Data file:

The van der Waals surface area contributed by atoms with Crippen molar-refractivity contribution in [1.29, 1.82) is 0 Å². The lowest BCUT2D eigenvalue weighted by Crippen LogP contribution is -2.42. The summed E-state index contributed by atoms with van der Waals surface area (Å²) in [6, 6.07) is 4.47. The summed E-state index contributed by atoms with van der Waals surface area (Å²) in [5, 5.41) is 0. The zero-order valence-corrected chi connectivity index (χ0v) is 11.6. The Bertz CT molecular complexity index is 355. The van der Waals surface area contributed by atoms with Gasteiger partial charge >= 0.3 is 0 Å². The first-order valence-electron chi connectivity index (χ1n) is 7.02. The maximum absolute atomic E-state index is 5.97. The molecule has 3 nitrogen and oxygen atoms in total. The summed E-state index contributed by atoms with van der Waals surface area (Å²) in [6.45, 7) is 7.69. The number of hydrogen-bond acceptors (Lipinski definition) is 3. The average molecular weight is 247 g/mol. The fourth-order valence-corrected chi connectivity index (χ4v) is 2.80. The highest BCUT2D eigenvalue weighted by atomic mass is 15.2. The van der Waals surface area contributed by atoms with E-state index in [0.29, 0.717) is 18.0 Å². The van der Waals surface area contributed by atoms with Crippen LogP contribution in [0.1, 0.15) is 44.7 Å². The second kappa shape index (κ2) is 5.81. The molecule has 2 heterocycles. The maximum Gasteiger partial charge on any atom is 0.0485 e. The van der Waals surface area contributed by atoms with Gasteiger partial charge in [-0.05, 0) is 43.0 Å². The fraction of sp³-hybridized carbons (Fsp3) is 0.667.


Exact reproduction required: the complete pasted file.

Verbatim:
The van der Waals surface area contributed by atoms with Crippen molar-refractivity contribution in [1.29, 1.82) is 0 Å². The lowest BCUT2D eigenvalue weighted by Crippen LogP contribution is -2.42. The summed E-state index contributed by atoms with van der Waals surface area (Å²) in [6, 6.07) is 4.47. The summed E-state index contributed by atoms with van der Waals surface area (Å²) in [5, 5.41) is 0. The zero-order valence-corrected chi connectivity index (χ0v) is 11.6. The Bertz CT molecular complexity index is 355. The van der Waals surface area contributed by atoms with Gasteiger partial charge >= 0.3 is 0 Å². The first-order valence-electron chi connectivity index (χ1n) is 7.02. The maximum absolute atomic E-state index is 5.97. The molecule has 3 nitrogen and oxygen atoms in total. The summed E-state index contributed by atoms with van der Waals surface area (Å²) in [6.45, 7) is 7.69. The number of hydrogen-bond acceptors (Lipinski definition) is 3. The average molecular weight is 247 g/mol. The fourth-order valence-corrected chi connectivity index (χ4v) is 2.80. The highest BCUT2D eigenvalue weighted by atomic mass is 15.2. The van der Waals surface area contributed by atoms with E-state index in [0.29, 0.717) is 18.0 Å². The van der Waals surface area contributed by atoms with Crippen LogP contribution in [0.1, 0.15) is 44.7 Å². The second kappa shape index (κ2) is 5.81. The molecule has 2 heterocycles. The maximum Gasteiger partial charge on any atom is 0.0485 e. The van der Waals surface area contributed by atoms with Gasteiger partial charge in [-0.05, 0) is 43.0 Å². The fraction of sp³-hybridized carbons (Fsp3) is 0.667.